Crucified Bodies and Scavengers

As I have indicated in earlier posts, some years ago now, New Testament scholar John Dominic Crossan, one of the leading scholars today discussing the historical Jesus, made the argument that rather than being properly buried, Jesus’ body may have been eaten by scavenging dogs. You can see his discussion in his popular book, Jesus: A Revolutionary Biography. (Crossan does not believe that Jesus was physically raised from the dead; but he does consider himself to be ...

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Women Who Did Not Doubt the Resurrection

In my post yesterday I noted something unusual about the doubting tradition in the resurrection narratives (i.e., the tradition that some of the disciples simply didn’t believe that Jesus was raised) – in addition, of course, to the fact that there is such a dominant doubting tradition! (itself a fascinating phenomenon) – which is that there is no word anywhere of the women who discover the tomb doubting, but clear indications (either by implication or by explicit statement) that some ...

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Disciples Who Doubt the Resurrection

QUESTION:

Are we to understand from this that some of the actual disciples, the inner circle, doubted? Is this the origin of the “Doubting Thomas” character in John? Maybe not everyone got a vision of the risen Christ? Perhaps these are hints that after the crucifixion some of the group ran away and DIDN’T come back!

RESPONSE:

This is a question specifically about the stories of the resurrection of Jesus, and it is one that I’ve been pondering myself intensely for a ...

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Why Was Jesus Killed?

QUESTION:

I don’t see the rationale for the Romans to crucify Jesus. It doesn’t appear that he verbalized any anti-Roman propaganda nor was anything anti-Roman alluded to in Josephus’s couple of lines on Jesus. Pilate probably didn’t even know who Jesus was (possibly the bouncing back and forth between Herod was legend).

RESPONSE:

Yes, it’s a great question and completely central to the story of Jesus: why was he crucified? First off, I agree the Herod story is almost certainly not ...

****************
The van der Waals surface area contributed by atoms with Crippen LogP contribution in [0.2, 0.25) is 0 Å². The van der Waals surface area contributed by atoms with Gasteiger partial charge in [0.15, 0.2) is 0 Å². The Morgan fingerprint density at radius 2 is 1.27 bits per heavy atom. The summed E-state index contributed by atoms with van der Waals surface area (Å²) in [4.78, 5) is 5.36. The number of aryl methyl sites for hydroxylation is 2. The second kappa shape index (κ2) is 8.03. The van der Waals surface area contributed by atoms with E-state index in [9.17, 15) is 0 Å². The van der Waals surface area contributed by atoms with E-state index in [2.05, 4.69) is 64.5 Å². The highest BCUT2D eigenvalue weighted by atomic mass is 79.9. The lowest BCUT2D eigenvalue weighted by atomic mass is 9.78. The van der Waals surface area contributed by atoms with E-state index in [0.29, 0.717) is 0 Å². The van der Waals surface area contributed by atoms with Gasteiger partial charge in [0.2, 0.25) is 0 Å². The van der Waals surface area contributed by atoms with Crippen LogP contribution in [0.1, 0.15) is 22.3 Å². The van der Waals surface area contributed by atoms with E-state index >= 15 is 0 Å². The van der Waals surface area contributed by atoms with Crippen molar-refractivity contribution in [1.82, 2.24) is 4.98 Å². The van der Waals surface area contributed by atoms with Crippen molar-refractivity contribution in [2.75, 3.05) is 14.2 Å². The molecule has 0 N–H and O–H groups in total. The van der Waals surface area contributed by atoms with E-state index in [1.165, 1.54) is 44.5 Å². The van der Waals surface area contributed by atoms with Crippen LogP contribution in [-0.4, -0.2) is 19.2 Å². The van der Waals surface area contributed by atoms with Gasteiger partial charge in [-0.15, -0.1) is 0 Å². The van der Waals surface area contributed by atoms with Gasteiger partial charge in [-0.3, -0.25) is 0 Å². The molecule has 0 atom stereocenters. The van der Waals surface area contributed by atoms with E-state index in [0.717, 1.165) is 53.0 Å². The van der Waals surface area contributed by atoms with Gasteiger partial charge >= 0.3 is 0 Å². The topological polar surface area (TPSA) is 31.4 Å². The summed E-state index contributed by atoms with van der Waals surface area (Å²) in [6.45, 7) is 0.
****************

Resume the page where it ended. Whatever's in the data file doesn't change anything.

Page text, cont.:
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Anti-Judaism in the Gospels

QUESTION:

It is in my understanding that it is of common scholarly opinion that the Gospel writers (at least Matthew, Luke, and John) were rather anti-Semitic in nature. Correct? How would you respond to that claim? After reading “The Origin of Satan” by Elaine Pagels, it is a subject that deeply interests me, and I would love to hear your professional opinion on the matter.

RESPONSE:

This question actually ties into some of the things I’ve been thinking about ...

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Was Jesus Given a Decent Burial (By Joseph of Arimathea)

One of the most pressing historical questions surrounding the death of Jesus is whether Jesus really was given a decent burial, as the NT Gospels indicate in their story of Joseph of Arimathea. Even though the story that Joseph, a member of the Jewish Sanhedrin, received permission to bury Jesus is multiply attested in independent sources (see, e.g., Mark 15:43-47; John 19:38-42), scholars have long adduced reasons for suspecting that the account may have been invented by Christians who wanted ...

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The Women and the Empty Tomb

QUESTION:

So, on Ludemann’s account, how do the stories of the women at the tomb found in the canonical gospels come to be told? As many scholars I’ve read have pointed out, having women, who were considered untrustworthy witnesses, as the first to see the risen Christ, was not exactly a way to get people to believe the stories. So why would the gospel writers tell the stories with the women in such a prominent place?

RESPONSE:

I’m not sure how ...

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Gerd Lüdemann on the Resurrection of Jesus

One of the first books that I have re-read in thinking about how it is the man Jesus came to be thought of as God is Gerd Lüdemann’s, The Resurrection of Christ: A Historical Inquiry (2004). Lüdemann is an important and interesting scholar. He was professor of New Testament at Göttingen in Germany, and for a number of years split his time between there and Vanderbilt Divinity School in Nashville. He is a major figure in scholarship, and is noteworthy ...

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The Resurrection as a Key to Early Understandings of Jesus

A key part of my book on “How Jesus Became God” will involve a discussion of Jesus’ resurrection. One can make the case, rather easily, that apart from the Christian belief that God raised Jesus from the dead not only would no one ever have thought of him as God (since, as I will be arguing, no one thought of him as God while he was living – he himself almost certainly did not!) but that Christianity itself would not ...

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Does Luke Combat a Docetic Christology?

QUESTION:

There are some scholars who believe that the resurrection story found in Luke’s gospel is an antidocetic narrative ( Gerd Ludemann and Charles Talbert, for instance). According to these scholars when the risen Jesus performs acts designed to show his disciples that he has an actual body of flesh and isn’t some phantom or demon, the story is designed to refute the heresy of docetism that existed during the time that Luke wrote his gospel. I have never ...

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